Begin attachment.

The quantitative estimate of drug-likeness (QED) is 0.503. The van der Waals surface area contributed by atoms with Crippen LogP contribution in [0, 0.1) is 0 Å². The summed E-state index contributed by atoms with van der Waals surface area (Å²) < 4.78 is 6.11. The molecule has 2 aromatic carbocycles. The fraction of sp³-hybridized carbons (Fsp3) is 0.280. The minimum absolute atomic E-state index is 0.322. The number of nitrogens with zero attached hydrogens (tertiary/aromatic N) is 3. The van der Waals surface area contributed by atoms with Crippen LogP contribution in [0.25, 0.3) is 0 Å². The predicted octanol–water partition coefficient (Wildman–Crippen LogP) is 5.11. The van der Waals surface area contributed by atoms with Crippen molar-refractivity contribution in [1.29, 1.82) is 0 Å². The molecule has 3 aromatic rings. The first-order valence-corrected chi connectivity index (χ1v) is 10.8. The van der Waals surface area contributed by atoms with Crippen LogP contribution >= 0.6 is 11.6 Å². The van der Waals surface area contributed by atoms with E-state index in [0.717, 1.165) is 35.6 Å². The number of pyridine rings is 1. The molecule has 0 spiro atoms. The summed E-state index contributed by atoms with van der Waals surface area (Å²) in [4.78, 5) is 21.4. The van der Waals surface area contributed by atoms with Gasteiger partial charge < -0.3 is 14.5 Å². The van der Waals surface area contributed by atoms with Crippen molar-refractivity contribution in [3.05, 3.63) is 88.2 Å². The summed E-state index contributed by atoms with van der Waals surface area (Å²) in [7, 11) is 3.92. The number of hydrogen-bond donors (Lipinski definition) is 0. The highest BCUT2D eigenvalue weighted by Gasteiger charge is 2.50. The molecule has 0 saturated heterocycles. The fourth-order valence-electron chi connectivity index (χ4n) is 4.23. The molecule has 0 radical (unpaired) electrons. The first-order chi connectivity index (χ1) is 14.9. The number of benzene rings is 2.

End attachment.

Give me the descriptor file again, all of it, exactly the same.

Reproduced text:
The quantitative estimate of drug-likeness (QED) is 0.503. The van der Waals surface area contributed by atoms with Crippen LogP contribution in [0, 0.1) is 0 Å². The summed E-state index contributed by atoms with van der Waals surface area (Å²) < 4.78 is 6.11. The molecule has 2 aromatic carbocycles. The fraction of sp³-hybridized carbons (Fsp3) is 0.280. The minimum absolute atomic E-state index is 0.322. The number of nitrogens with zero attached hydrogens (tertiary/aromatic N) is 3. The van der Waals surface area contributed by atoms with Crippen LogP contribution in [0.25, 0.3) is 0 Å². The predicted octanol–water partition coefficient (Wildman–Crippen LogP) is 5.11. The van der Waals surface area contributed by atoms with Crippen molar-refractivity contribution in [1.29, 1.82) is 0 Å². The molecule has 3 aromatic rings. The first-order valence-corrected chi connectivity index (χ1v) is 10.8. The van der Waals surface area contributed by atoms with Crippen LogP contribution >= 0.6 is 11.6 Å². The van der Waals surface area contributed by atoms with E-state index in [0.717, 1.165) is 35.6 Å². The number of pyridine rings is 1. The molecule has 0 spiro atoms. The summed E-state index contributed by atoms with van der Waals surface area (Å²) in [4.78, 5) is 21.4. The van der Waals surface area contributed by atoms with Gasteiger partial charge < -0.3 is 14.5 Å². The van der Waals surface area contributed by atoms with Crippen molar-refractivity contribution in [3.05, 3.63) is 88.2 Å². The summed E-state index contributed by atoms with van der Waals surface area (Å²) in [7, 11) is 3.92. The number of hydrogen-bond donors (Lipinski definition) is 0. The highest BCUT2D eigenvalue weighted by Gasteiger charge is 2.50. The molecule has 0 saturated heterocycles. The fourth-order valence-electron chi connectivity index (χ4n) is 4.23. The molecule has 0 radical (unpaired) electrons. The first-order chi connectivity index (χ1) is 14.9. The number of benzene rings is 2.